When I think about technology, I am most grateful for all that it helps me accomplish and has brought into my life, both on a personal and professional level.
Like a friend of mine said to me recently, “your iPhone has become your home.” And true, my iPhone is beneficial when away from my desk, but it’s far from the only technology that I use.
It allows me to stay in touch in real-time with my colleagues through text, email, and of course, calls. I use Apple’s Facetime for videoconferencing or other third-party tools.
I use my iPhone to access business assets and data with apps such as Dropbox, Google Drive, SkyDrive, and to connect to the HP Network.
My phone lets me share events in real-time, of both a personal and professional nature. It really is my home and office in my pocket, call it an office-pocket, that goes with me everywhere I go.
As good as it all sounds, there’s definitely a downside to so much connectivity. I’m almost too available all the time, and if I let it be, it can encroach on my home life. To prevent this from happening, I’ve have developed a few rules to manage my technology better. For instance, if I’m with the company, I turn off my phone during meals, and I never bring any of my devices to the table. Not only is it polite, but it helps me with being present for others and to enjoy the moment. It sounds simple but when I’m out at a restaurant, it’s shocking to me how many patrons are staring at a screen instead of engaging in a conversation.
So much of technology has helped me balance my work and home life. Technology allows me to be flexible.
Here’s a common scenario.
I may be needed earlier than usual at home or am preparing for an especially long-day ahead of me with no time to waste on commuting, sitting in the Bay Area traffic. Working remotely is one of the solutions at my disposal to effectively manage my time.
The cloud and tech interconnectivity provide me with a work-life balance often harder to reach when I’m at the office for most of the day. I find that working remotely can empower my team with the flexibility to manage personal lives and with work responsibilities.
HP offers a whole array of business tools and solutions to use to help us communicate and improve the workflow, so when our staff who is working remotely can join impromptu meetings.
When I choose a set of technology solutions, I look for transparency and tools that bridge communication with team members such as slack or Skype for Business. The more effective the tools are, the better the cooperation among team members will be, and better communications results in time-saved to spend on your home life and passions outside of work. Work aggravations stemming from using the wrong tools affect your home life, so it’s important to be mindful of it when evaluating the technology.
Choose a technology that contributes to cooperation and overcomes your business’s unique challenges, such as ensuring that everyone working together is synced to one another, no matter where they’re located.
With accessibility, the importance of setting boundaries is primordial to a successful work-life balance. If these aren’t set, every aspect of an employee’s life can be consumed by work. I always set parameters for my work schedule and communicate my team when my work schedule conflicts with my personal life. Keeping “business” hours as much as possible is helpful, and so is respecting my colleague’s time away from work, as their own. Put together, these criteria set up solid boundaries.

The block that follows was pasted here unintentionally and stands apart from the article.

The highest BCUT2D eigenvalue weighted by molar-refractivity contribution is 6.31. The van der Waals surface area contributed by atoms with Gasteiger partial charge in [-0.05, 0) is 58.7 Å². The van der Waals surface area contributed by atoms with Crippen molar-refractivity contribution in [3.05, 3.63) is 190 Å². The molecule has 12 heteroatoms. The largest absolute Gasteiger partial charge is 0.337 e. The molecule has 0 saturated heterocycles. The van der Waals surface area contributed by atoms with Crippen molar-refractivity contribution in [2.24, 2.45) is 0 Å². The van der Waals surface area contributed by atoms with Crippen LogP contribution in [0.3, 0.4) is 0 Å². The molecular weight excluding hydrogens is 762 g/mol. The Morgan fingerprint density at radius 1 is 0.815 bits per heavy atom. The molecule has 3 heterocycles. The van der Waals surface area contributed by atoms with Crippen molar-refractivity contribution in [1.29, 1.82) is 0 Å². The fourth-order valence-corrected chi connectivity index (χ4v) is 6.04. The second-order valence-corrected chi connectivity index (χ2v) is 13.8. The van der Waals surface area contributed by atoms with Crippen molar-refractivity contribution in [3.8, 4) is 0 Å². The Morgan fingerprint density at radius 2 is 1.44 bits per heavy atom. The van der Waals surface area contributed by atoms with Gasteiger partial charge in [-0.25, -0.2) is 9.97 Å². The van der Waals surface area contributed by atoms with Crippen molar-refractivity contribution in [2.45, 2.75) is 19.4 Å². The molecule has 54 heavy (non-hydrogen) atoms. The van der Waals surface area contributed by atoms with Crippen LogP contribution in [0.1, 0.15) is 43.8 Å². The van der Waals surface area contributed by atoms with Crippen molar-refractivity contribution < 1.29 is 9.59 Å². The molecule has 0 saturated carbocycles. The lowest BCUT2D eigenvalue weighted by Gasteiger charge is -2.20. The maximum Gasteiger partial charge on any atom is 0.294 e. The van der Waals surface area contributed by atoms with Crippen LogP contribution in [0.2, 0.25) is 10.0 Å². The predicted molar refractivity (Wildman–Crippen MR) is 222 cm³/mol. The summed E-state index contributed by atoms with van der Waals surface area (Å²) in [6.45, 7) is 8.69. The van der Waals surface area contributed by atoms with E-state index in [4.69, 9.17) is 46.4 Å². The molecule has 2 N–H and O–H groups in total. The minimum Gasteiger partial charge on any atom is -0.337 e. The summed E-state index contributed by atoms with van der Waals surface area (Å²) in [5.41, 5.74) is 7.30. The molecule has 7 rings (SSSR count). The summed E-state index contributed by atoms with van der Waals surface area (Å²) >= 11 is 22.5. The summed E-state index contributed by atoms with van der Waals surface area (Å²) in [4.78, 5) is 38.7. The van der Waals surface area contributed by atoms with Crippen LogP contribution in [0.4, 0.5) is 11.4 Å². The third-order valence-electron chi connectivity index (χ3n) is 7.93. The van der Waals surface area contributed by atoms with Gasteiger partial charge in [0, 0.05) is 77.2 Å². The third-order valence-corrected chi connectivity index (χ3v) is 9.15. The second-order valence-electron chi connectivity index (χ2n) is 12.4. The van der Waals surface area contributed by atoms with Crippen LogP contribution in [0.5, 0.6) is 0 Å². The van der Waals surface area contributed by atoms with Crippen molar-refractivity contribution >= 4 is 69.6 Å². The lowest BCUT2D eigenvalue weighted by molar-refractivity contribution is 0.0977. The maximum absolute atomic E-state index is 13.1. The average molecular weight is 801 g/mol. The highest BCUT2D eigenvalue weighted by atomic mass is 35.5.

I also rely on apps to help me relax, stay healthy and focused both at and away from work.
Apps that remind me to take a break, to get up, walk away from my desk and stretch, that reminds me to take a deep breath and be mindful are available and easy to use.
I’ve recently discovered Simply Yoga, an app that will help me squeeze in a 10, 20, 40 or 60-minute yoga workout wherever you are and whenever you need it. We now know that physical exercises help you stay productive and instantly reduce stress, so get moving. There are many apps on the market that may help you with reducing stress, sleep better, exercise, and eat healthier. Just pick the ones that work for you and more importantly, use them.
Another thing that I do is tune out by tuning in to iTunes. Music has a lot of healing and relaxing powers. The soothing power of music is well-established has shown in multiple recent studies that I’ve read. Classical and acoustic music are recommended for most benefits, and so are singing and humming along. Don’t tell anyone, but when alone in my car, I let loose and sing as loud as I can without feeling self-conscious. I find it to be a fantastic destresser, and it puts a smile on my face. Talking about smiling – did you know that smiling, even fake smiling can be a great stress reducer? A recent Kansas University stress study revealed smiling to be not only an important nonverbal indicator of happiness but that smiling could reduce levels of cortisol, a stress-related hormone. So even when you’re not feeling so positive, put on a happy face, and you may feel instantaneously better as a result. It’s what I like to call the “Fake it until you mean it” approach.
Remember technology is here to serve you, not the other way around. Know when to say enough is enough and turn it all off. It’s not because technology makes us accessible at all times what we must be. Finally, it’s really is up to you to set your boundaries.
What tools do you use to balance work and home life? Share them with me. Please share with us your tips and best practices.
About the Author
Vanessa Yanez -World Wide Head of Print Communications at HP – San Francisco Bay Area. Find Vanessa Yanez on LinkedIn.